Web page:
Protestors block City traffic to demand justice for the death of Jim Rogers

Protestors+hold+up+a+sign+that+reads+%E2%80%9CPeople%E2%80%99s+Justice+for+Jim+Rogers%E2%80%9D+outside+of+the+City-County+Building+in+Downtown+last+Friday.++%0A

Leanna Chae | Contributing Writer

Protestors hold up a sign that reads “People’s Justice for Jim Rogers” outside of the City-County Building in Downtown last Friday.

By Leanna Chae, Staff Writer

In front of the City-County Building in Downtown Pittsburgh last Friday, dozens of people stood in the middle of the street, chanting “People’s justice for Jim Rogers” and singing “Jim Rogers was a freedom fighter.” Protesters also carried banners saying “Justice for Jim Rogers.” 

Jim Rogers died on Oct. 14 about one day after a Pittsburgh police officer struck him with a taser in Bloomfield. Friday’s rally on Grant Street wasn’t the first surrounding Roger’s death, with a similar protest on Oct. 22. Demonstrators demanded more transparency about his death as well as justice for him and his family by identifying and prosecuting the officers involved.

Pitt community members, such as Destiny Mann, the president of Pitt’s Black Action Society, attended and supported the protest. Mann, a senior political science and Africana studies major, said while police brutality and injustice have been ingrained in the Black community for a long time, people should continue to push for justice.

“Unfortunately, the pain in his death is all too familiar in the Black community. The long, long history of legally sanctioned brutality against the Black people embedded sorrow, anger and trauma into our community,” Mann said. “We will fight, shout, advocate, repost and protest until members of law enforcement are held responsible for their actions.”

Mann added that BAS was built to give people a voice and demand change for the Black community, especially against police brutality.

“The Black Action Society is a prime example of what happens when young adults use their voice to demand the power they’ve been oppressed of. We have the power today, we have a voice,” Mann said. “BAS is deeply concerned with the racial profiling and the toleration of murderous methods used by the police. It is our duty to advocate, and it’s up to us to make sure that those who are unheard, that their stories are told.”

Other students spoke at the demonstration as well. Devon, who asked to be referred to only by their first name to protect their identity, said there are many victims of police brutality, along with Rogers, who should have justice.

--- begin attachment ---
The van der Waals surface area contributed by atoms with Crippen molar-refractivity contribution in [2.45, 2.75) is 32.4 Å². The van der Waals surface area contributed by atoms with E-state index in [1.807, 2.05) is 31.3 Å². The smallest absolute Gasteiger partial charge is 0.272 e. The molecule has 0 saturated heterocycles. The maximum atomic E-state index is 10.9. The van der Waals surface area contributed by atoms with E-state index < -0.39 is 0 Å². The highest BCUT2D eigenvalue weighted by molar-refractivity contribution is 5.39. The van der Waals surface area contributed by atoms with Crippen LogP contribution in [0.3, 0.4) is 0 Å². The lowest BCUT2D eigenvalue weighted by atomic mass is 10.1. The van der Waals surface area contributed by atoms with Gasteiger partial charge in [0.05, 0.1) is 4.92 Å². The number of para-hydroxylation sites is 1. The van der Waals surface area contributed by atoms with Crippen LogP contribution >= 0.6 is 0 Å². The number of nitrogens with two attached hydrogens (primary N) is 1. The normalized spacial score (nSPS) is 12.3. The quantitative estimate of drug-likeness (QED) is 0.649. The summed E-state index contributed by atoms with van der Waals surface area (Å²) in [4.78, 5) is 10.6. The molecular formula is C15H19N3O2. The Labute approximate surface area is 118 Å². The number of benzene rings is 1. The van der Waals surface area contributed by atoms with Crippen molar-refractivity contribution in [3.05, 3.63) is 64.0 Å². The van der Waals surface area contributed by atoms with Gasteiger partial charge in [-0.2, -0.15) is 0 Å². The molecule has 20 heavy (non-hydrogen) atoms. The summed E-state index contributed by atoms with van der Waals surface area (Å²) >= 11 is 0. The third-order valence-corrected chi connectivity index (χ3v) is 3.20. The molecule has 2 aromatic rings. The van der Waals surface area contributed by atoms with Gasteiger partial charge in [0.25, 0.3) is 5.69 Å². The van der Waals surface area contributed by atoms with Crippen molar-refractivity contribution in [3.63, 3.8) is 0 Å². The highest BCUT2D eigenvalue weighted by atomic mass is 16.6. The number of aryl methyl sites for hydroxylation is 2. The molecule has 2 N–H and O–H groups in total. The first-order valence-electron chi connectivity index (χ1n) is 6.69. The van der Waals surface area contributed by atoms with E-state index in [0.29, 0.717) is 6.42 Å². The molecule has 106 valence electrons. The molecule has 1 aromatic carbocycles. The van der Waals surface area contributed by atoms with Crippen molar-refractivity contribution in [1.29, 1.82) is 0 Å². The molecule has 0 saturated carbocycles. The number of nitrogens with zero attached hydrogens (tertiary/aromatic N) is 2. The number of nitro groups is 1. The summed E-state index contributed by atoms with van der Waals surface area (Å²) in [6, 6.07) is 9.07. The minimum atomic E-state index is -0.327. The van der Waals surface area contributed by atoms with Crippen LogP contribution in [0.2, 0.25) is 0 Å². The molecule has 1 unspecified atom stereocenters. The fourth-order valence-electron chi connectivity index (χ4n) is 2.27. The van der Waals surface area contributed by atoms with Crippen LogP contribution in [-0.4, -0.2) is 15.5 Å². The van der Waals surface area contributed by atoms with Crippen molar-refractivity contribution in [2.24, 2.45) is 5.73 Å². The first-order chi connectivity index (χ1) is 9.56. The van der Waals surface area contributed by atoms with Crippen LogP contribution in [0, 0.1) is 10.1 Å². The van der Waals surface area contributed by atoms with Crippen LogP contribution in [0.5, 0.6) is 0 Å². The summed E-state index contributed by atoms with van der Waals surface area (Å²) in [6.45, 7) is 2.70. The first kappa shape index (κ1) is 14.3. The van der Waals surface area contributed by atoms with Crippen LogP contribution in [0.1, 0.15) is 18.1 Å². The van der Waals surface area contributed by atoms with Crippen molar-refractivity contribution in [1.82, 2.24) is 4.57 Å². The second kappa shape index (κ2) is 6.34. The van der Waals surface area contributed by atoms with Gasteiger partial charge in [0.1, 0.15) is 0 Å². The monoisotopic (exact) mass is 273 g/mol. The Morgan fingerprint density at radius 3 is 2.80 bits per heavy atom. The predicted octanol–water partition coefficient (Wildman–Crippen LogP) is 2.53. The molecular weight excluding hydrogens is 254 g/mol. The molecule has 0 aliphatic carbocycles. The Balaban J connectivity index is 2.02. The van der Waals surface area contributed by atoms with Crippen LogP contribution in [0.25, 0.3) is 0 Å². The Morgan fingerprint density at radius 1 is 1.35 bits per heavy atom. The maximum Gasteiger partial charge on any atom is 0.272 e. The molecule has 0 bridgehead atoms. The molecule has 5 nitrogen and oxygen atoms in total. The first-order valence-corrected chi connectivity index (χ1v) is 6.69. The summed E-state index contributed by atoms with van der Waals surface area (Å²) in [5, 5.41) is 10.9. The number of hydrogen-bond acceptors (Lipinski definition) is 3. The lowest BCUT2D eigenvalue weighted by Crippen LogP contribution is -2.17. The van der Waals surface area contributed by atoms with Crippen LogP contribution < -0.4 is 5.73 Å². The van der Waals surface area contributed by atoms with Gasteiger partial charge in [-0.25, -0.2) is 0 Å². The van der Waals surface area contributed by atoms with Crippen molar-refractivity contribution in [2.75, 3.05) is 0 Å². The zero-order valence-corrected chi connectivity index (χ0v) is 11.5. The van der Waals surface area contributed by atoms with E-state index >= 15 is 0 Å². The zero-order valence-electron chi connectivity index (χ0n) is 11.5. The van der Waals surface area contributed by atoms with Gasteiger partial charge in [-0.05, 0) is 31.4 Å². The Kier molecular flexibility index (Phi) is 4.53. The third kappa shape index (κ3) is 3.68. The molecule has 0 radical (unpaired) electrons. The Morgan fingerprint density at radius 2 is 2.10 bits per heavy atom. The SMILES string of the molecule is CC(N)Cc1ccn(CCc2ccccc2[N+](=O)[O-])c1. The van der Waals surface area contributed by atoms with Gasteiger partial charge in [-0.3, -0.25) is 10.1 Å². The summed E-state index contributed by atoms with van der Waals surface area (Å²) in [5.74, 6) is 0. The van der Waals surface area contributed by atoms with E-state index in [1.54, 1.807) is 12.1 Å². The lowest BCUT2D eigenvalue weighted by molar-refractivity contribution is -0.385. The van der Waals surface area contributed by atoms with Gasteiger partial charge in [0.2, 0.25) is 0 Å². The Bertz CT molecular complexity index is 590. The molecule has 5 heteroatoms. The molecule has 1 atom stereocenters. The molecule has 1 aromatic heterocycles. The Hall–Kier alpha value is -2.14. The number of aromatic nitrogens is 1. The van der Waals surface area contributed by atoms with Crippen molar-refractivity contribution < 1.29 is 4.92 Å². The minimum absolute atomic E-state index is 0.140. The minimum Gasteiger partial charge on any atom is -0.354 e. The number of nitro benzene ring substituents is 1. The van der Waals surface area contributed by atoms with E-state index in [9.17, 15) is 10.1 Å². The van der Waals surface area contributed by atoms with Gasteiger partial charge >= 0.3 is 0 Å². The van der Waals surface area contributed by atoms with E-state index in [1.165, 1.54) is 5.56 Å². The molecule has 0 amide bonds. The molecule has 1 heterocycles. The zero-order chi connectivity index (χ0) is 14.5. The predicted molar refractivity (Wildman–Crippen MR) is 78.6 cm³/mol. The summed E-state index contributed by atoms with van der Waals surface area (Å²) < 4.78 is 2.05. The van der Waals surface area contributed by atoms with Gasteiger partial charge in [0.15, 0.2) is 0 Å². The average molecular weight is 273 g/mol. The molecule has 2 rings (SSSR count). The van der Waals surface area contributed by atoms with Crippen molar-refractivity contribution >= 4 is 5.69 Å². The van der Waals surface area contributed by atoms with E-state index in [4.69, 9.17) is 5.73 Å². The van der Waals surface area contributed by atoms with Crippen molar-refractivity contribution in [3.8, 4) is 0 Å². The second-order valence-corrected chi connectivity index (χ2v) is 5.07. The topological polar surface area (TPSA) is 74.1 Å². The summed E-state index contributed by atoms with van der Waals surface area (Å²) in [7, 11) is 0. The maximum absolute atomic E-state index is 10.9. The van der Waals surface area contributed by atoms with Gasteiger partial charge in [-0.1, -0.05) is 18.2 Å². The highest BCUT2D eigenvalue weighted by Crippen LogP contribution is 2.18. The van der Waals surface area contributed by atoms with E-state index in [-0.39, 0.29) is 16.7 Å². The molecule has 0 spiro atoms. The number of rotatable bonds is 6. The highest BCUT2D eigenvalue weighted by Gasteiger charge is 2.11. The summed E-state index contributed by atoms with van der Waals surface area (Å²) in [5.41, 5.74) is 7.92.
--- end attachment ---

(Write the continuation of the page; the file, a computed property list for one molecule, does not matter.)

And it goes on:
“We will continue to talk about Jim Rogers and all victims of police brutality in this City until we see the justice that we deserve,” Devon said. “We are going to take back our streets. We did it in East Liberty, a community that has been commercialized and taken over by the state, and we’re going to do it today in Downtown Pittsburgh.” 

After Rogers died of cardiac arrest, the county police started an investigation. Witnesses claimed Rogers did not receive any medical care in the 20 minutes after he was tased. Rogers’ family released a list of demands, which includes releasing the names of the responding officers who participated in the arrest, the names of the medics and the unedited body camera footage from the Pittsburgh police department. 

Imani, a senior at Robert Morris University studying criminal justice, also spoke at the protest and said she did not feel comfortable sharing her last name. She said she supports the demands from Rogers’ family, and said police brutality will continue being an issue if people do not recognize its impact on the Black community daily. She referenced George Floyd’s murder, which sparked weeks of large-scale protests across the country in the summer of 2020. 

“With everything that happened last year, with everyone rallying for George Floyd and Breonna Taylor, it needs to keep going. It’s not a trend, it’s our lives,” Imani said. “Just because it’s not on your timeline, your feed, it doesn’t mean it doesn’t happen. It happens every day.” 

She also raised specific concerns about police brutality that Black people endure in Pittsburgh by sharing a personal experience involving her cousin.

“My cousin was killed by his landlord. His name was Leonard Williams Jr. in Washington County,” Imani said. “Everything connects. It’s not just police brutality that Black people suffer from, it’s not just getting shot and killed. It’s racial profiling, economics, political power, housing, employment, health care, the list goes on.”

Stephen Zappala, the Allegheny County district attorney, released a statement last Friday regarding the investigation about Rogers’ death. 

“It is both frustrating and unacceptable that this investigation has dragged on this long,” Zappala wrote. “I will not permit this type of delay in the future.”

Devon said the demands of the people are not to be optional to elected officials. With Jim Rogers’ death and the lack of information given to the public, Devon said it will not be the last people hear from rallies such as this one. 

“We want to raise the demands of the family of Jim Rogers today loud and clear so that they cannot pretend they don’t hear us,” Devon said. “We will not beg for anything. We, the people, will demand what we want. Just as we took this street, we will take our rights we deserve.”

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